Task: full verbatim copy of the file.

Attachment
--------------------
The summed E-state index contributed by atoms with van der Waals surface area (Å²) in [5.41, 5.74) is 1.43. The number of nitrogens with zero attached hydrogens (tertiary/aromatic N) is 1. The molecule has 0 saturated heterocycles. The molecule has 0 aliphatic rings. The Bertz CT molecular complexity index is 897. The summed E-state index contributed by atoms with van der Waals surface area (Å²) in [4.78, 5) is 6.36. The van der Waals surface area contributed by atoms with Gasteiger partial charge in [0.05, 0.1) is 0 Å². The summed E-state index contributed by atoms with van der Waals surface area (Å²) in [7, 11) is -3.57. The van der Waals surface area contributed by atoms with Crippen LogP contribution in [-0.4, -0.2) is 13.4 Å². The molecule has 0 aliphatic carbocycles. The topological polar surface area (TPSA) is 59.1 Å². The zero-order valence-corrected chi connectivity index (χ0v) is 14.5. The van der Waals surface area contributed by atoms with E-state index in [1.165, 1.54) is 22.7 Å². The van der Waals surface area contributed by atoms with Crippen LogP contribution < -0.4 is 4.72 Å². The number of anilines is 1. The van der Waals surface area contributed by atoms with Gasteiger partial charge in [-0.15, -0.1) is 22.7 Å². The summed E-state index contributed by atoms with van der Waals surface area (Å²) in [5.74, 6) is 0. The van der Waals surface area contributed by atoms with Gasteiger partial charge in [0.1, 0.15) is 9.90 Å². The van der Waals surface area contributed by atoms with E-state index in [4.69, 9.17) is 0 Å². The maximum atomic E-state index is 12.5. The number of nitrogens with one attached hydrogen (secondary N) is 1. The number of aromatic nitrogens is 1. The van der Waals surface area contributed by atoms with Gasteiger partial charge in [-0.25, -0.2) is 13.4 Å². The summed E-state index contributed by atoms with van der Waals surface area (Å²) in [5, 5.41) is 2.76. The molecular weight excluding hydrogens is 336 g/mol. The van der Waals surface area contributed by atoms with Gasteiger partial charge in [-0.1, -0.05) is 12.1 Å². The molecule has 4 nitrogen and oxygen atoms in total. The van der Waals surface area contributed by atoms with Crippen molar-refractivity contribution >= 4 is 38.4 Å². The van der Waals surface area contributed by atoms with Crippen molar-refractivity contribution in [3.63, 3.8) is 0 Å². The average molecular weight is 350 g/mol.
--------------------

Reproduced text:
The summed E-state index contributed by atoms with van der Waals surface area (Å²) in [5.41, 5.74) is 1.43. The number of nitrogens with zero attached hydrogens (tertiary/aromatic N) is 1. The molecule has 0 saturated heterocycles. The molecule has 0 aliphatic rings. The Bertz CT molecular complexity index is 897. The summed E-state index contributed by atoms with van der Waals surface area (Å²) in [4.78, 5) is 6.36. The van der Waals surface area contributed by atoms with Gasteiger partial charge in [0.05, 0.1) is 0 Å². The summed E-state index contributed by atoms with van der Waals surface area (Å²) in [7, 11) is -3.57. The van der Waals surface area contributed by atoms with Crippen LogP contribution in [-0.4, -0.2) is 13.4 Å². The molecule has 0 aliphatic carbocycles. The topological polar surface area (TPSA) is 59.1 Å². The zero-order valence-corrected chi connectivity index (χ0v) is 14.5. The van der Waals surface area contributed by atoms with E-state index in [1.165, 1.54) is 22.7 Å². The van der Waals surface area contributed by atoms with Crippen LogP contribution < -0.4 is 4.72 Å². The number of anilines is 1. The van der Waals surface area contributed by atoms with Gasteiger partial charge in [-0.15, -0.1) is 22.7 Å². The summed E-state index contributed by atoms with van der Waals surface area (Å²) in [5.74, 6) is 0. The van der Waals surface area contributed by atoms with Gasteiger partial charge in [0.1, 0.15) is 9.90 Å². The van der Waals surface area contributed by atoms with E-state index in [4.69, 9.17) is 0 Å². The maximum atomic E-state index is 12.5. The number of nitrogens with one attached hydrogen (secondary N) is 1. The number of aromatic nitrogens is 1. The van der Waals surface area contributed by atoms with Gasteiger partial charge in [-0.25, -0.2) is 13.4 Å². The summed E-state index contributed by atoms with van der Waals surface area (Å²) in [5, 5.41) is 2.76. The molecular weight excluding hydrogens is 336 g/mol. The van der Waals surface area contributed by atoms with Gasteiger partial charge in [-0.1, -0.05) is 12.1 Å². The molecule has 4 nitrogen and oxygen atoms in total. The van der Waals surface area contributed by atoms with Crippen molar-refractivity contribution >= 4 is 38.4 Å². The van der Waals surface area contributed by atoms with Crippen molar-refractivity contribution in [3.63, 3.8) is 0 Å². The average molecular weight is 350 g/mol.